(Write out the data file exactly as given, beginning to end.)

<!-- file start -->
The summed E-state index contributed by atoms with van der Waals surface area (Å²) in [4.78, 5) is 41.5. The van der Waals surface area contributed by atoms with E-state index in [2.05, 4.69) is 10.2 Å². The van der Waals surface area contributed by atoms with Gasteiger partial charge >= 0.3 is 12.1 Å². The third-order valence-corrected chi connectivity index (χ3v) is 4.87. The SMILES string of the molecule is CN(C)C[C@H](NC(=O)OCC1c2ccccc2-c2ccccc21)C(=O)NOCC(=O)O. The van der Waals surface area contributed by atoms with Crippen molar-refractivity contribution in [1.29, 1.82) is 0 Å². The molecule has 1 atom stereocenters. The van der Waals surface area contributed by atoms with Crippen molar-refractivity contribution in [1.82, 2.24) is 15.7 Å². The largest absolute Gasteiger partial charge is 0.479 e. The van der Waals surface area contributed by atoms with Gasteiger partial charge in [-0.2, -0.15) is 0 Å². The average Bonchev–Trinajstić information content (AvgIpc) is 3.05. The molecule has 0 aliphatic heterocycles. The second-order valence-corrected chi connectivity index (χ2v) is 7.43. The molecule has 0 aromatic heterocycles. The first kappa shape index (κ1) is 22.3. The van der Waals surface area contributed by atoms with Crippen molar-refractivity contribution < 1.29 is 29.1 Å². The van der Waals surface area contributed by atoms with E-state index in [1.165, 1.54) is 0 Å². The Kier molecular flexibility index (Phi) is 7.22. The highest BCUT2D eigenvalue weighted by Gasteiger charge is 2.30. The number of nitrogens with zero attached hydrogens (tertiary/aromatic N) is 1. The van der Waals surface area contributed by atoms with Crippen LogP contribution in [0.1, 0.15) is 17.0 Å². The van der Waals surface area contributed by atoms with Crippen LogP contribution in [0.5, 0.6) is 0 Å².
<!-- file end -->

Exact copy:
The summed E-state index contributed by atoms with van der Waals surface area (Å²) in [4.78, 5) is 41.5. The van der Waals surface area contributed by atoms with E-state index in [2.05, 4.69) is 10.2 Å². The van der Waals surface area contributed by atoms with Gasteiger partial charge >= 0.3 is 12.1 Å². The third-order valence-corrected chi connectivity index (χ3v) is 4.87. The SMILES string of the molecule is CN(C)C[C@H](NC(=O)OCC1c2ccccc2-c2ccccc21)C(=O)NOCC(=O)O. The van der Waals surface area contributed by atoms with Crippen molar-refractivity contribution in [1.29, 1.82) is 0 Å². The molecule has 1 atom stereocenters. The van der Waals surface area contributed by atoms with Crippen molar-refractivity contribution in [1.82, 2.24) is 15.7 Å². The largest absolute Gasteiger partial charge is 0.479 e. The van der Waals surface area contributed by atoms with Gasteiger partial charge in [-0.2, -0.15) is 0 Å². The average Bonchev–Trinajstić information content (AvgIpc) is 3.05. The molecule has 0 aliphatic heterocycles. The second-order valence-corrected chi connectivity index (χ2v) is 7.43. The molecule has 0 aromatic heterocycles. The first kappa shape index (κ1) is 22.3. The van der Waals surface area contributed by atoms with Crippen molar-refractivity contribution < 1.29 is 29.1 Å². The van der Waals surface area contributed by atoms with E-state index in [1.165, 1.54) is 0 Å². The Kier molecular flexibility index (Phi) is 7.22. The highest BCUT2D eigenvalue weighted by Gasteiger charge is 2.30. The number of nitrogens with zero attached hydrogens (tertiary/aromatic N) is 1. The van der Waals surface area contributed by atoms with Crippen LogP contribution in [0.1, 0.15) is 17.0 Å². The van der Waals surface area contributed by atoms with Crippen LogP contribution in [0.5, 0.6) is 0 Å².